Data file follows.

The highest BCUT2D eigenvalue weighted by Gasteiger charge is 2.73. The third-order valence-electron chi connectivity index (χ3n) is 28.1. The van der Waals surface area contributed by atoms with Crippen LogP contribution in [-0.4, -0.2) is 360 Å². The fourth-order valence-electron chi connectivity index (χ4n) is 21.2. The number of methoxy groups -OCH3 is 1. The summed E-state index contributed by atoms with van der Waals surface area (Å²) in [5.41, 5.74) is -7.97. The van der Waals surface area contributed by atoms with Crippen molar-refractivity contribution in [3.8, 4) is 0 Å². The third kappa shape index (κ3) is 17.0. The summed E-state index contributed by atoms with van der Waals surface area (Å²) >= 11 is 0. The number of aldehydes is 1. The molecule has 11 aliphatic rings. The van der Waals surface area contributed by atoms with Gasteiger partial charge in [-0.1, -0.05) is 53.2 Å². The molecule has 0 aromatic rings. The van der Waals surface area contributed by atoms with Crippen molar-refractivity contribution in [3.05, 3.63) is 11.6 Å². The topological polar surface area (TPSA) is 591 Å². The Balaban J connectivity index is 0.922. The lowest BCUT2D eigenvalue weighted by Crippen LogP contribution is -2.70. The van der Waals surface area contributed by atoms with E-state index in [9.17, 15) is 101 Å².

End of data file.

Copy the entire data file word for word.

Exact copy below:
The highest BCUT2D eigenvalue weighted by Gasteiger charge is 2.73. The third-order valence-electron chi connectivity index (χ3n) is 28.1. The van der Waals surface area contributed by atoms with Crippen LogP contribution in [-0.4, -0.2) is 360 Å². The fourth-order valence-electron chi connectivity index (χ4n) is 21.2. The number of methoxy groups -OCH3 is 1. The summed E-state index contributed by atoms with van der Waals surface area (Å²) in [5.41, 5.74) is -7.97. The van der Waals surface area contributed by atoms with Crippen molar-refractivity contribution in [3.8, 4) is 0 Å². The third kappa shape index (κ3) is 17.0. The summed E-state index contributed by atoms with van der Waals surface area (Å²) >= 11 is 0. The number of aldehydes is 1. The molecule has 11 aliphatic rings. The van der Waals surface area contributed by atoms with Gasteiger partial charge in [-0.1, -0.05) is 53.2 Å². The molecule has 0 aromatic rings. The van der Waals surface area contributed by atoms with Crippen molar-refractivity contribution in [3.05, 3.63) is 11.6 Å². The topological polar surface area (TPSA) is 591 Å². The Balaban J connectivity index is 0.922. The lowest BCUT2D eigenvalue weighted by Crippen LogP contribution is -2.70. The van der Waals surface area contributed by atoms with E-state index in [9.17, 15) is 101 Å².